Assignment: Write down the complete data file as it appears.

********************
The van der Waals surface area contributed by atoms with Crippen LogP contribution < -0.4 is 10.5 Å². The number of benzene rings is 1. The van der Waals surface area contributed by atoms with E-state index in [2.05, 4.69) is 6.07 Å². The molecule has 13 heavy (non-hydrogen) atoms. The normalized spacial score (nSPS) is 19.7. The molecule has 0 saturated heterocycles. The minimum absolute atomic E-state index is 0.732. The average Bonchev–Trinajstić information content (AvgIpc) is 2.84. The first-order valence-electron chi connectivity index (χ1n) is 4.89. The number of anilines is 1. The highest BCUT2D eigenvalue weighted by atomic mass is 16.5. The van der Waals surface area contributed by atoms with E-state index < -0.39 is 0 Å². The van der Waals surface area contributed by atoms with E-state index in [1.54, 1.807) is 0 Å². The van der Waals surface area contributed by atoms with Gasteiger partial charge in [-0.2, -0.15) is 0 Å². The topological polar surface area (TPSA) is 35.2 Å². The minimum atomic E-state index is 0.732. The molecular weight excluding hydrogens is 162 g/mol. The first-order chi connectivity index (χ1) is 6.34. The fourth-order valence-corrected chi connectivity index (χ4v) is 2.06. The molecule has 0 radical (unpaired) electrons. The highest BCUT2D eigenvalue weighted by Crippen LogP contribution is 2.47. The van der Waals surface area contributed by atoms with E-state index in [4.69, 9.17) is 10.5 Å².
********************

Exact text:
The van der Waals surface area contributed by atoms with Crippen LogP contribution < -0.4 is 10.5 Å². The number of benzene rings is 1. The van der Waals surface area contributed by atoms with E-state index in [2.05, 4.69) is 6.07 Å². The molecule has 13 heavy (non-hydrogen) atoms. The normalized spacial score (nSPS) is 19.7. The molecule has 0 saturated heterocycles. The minimum absolute atomic E-state index is 0.732. The average Bonchev–Trinajstić information content (AvgIpc) is 2.84. The first-order valence-electron chi connectivity index (χ1n) is 4.89. The number of anilines is 1. The highest BCUT2D eigenvalue weighted by atomic mass is 16.5. The van der Waals surface area contributed by atoms with E-state index < -0.39 is 0 Å². The van der Waals surface area contributed by atoms with E-state index in [1.54, 1.807) is 0 Å². The van der Waals surface area contributed by atoms with Gasteiger partial charge in [-0.2, -0.15) is 0 Å². The topological polar surface area (TPSA) is 35.2 Å². The minimum atomic E-state index is 0.732. The molecular weight excluding hydrogens is 162 g/mol. The first-order chi connectivity index (χ1) is 6.34. The fourth-order valence-corrected chi connectivity index (χ4v) is 2.06. The molecule has 0 radical (unpaired) electrons. The highest BCUT2D eigenvalue weighted by Crippen LogP contribution is 2.47. The van der Waals surface area contributed by atoms with E-state index in [4.69, 9.17) is 10.5 Å².